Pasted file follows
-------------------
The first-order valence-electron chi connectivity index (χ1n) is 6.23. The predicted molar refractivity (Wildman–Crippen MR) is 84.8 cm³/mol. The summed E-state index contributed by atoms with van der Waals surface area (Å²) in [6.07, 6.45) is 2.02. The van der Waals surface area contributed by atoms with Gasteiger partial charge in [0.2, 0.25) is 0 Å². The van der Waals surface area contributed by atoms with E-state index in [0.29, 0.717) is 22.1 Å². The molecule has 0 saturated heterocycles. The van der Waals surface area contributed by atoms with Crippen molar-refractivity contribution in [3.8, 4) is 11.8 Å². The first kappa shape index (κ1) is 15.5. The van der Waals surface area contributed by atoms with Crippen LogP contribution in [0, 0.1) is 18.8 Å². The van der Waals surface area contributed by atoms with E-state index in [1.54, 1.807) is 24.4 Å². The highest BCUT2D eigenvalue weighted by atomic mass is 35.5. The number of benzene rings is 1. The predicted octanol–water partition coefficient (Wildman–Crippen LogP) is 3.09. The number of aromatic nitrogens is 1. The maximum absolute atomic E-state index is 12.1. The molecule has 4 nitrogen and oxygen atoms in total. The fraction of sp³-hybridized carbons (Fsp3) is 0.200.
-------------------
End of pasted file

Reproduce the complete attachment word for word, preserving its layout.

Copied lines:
The first-order valence-electron chi connectivity index (χ1n) is 6.23. The predicted molar refractivity (Wildman–Crippen MR) is 84.8 cm³/mol. The summed E-state index contributed by atoms with van der Waals surface area (Å²) in [6.07, 6.45) is 2.02. The van der Waals surface area contributed by atoms with Gasteiger partial charge in [0.2, 0.25) is 0 Å². The van der Waals surface area contributed by atoms with E-state index in [0.29, 0.717) is 22.1 Å². The molecule has 0 saturated heterocycles. The van der Waals surface area contributed by atoms with Crippen molar-refractivity contribution in [3.8, 4) is 11.8 Å². The first kappa shape index (κ1) is 15.5. The van der Waals surface area contributed by atoms with Crippen LogP contribution in [0, 0.1) is 18.8 Å². The van der Waals surface area contributed by atoms with E-state index in [1.54, 1.807) is 24.4 Å². The highest BCUT2D eigenvalue weighted by atomic mass is 35.5. The number of benzene rings is 1. The predicted octanol–water partition coefficient (Wildman–Crippen LogP) is 3.09. The number of aromatic nitrogens is 1. The maximum absolute atomic E-state index is 12.1. The molecule has 4 nitrogen and oxygen atoms in total. The fraction of sp³-hybridized carbons (Fsp3) is 0.200.